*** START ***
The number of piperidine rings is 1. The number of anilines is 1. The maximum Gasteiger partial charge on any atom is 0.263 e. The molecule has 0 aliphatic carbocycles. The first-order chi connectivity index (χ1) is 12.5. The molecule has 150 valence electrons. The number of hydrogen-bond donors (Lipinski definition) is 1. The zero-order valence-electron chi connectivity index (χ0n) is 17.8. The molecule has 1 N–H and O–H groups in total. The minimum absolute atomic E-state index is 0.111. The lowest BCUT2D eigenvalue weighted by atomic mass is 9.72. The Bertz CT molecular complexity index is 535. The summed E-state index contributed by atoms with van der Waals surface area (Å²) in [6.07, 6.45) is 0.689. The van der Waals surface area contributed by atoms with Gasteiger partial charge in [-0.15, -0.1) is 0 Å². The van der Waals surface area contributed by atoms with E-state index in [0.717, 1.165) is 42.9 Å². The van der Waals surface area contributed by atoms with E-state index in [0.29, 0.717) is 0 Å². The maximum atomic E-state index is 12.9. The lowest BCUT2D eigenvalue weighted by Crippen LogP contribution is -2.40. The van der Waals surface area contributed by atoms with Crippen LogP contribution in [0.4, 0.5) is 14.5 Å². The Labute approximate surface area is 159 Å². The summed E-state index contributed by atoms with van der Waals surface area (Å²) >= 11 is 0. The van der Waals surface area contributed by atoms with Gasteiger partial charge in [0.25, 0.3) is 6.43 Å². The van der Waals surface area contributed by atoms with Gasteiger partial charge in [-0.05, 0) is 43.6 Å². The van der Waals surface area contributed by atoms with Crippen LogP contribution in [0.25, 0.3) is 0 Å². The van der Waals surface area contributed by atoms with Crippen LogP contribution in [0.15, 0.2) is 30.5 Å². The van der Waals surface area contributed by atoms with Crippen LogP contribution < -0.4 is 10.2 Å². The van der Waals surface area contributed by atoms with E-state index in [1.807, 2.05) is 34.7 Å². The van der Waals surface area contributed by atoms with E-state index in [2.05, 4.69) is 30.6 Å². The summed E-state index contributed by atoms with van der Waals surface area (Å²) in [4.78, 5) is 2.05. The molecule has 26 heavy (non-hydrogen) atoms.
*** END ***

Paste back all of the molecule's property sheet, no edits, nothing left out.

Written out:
The number of piperidine rings is 1. The number of anilines is 1. The maximum Gasteiger partial charge on any atom is 0.263 e. The molecule has 0 aliphatic carbocycles. The first-order chi connectivity index (χ1) is 12.5. The molecule has 150 valence electrons. The number of hydrogen-bond donors (Lipinski definition) is 1. The zero-order valence-electron chi connectivity index (χ0n) is 17.8. The molecule has 1 N–H and O–H groups in total. The minimum absolute atomic E-state index is 0.111. The lowest BCUT2D eigenvalue weighted by atomic mass is 9.72. The Bertz CT molecular complexity index is 535. The summed E-state index contributed by atoms with van der Waals surface area (Å²) in [6.07, 6.45) is 0.689. The van der Waals surface area contributed by atoms with Gasteiger partial charge in [-0.15, -0.1) is 0 Å². The van der Waals surface area contributed by atoms with E-state index in [0.717, 1.165) is 42.9 Å². The van der Waals surface area contributed by atoms with E-state index in [0.29, 0.717) is 0 Å². The maximum atomic E-state index is 12.9. The lowest BCUT2D eigenvalue weighted by Crippen LogP contribution is -2.40. The van der Waals surface area contributed by atoms with Crippen LogP contribution in [0.4, 0.5) is 14.5 Å². The Labute approximate surface area is 159 Å². The summed E-state index contributed by atoms with van der Waals surface area (Å²) >= 11 is 0. The van der Waals surface area contributed by atoms with Gasteiger partial charge in [0.25, 0.3) is 6.43 Å². The van der Waals surface area contributed by atoms with Gasteiger partial charge in [-0.05, 0) is 43.6 Å². The van der Waals surface area contributed by atoms with Crippen LogP contribution in [0.25, 0.3) is 0 Å². The van der Waals surface area contributed by atoms with Crippen LogP contribution in [0.15, 0.2) is 30.5 Å². The van der Waals surface area contributed by atoms with Crippen LogP contribution < -0.4 is 10.2 Å². The van der Waals surface area contributed by atoms with E-state index in [1.807, 2.05) is 34.7 Å². The van der Waals surface area contributed by atoms with E-state index in [2.05, 4.69) is 30.6 Å². The summed E-state index contributed by atoms with van der Waals surface area (Å²) in [4.78, 5) is 2.05. The molecule has 26 heavy (non-hydrogen) atoms.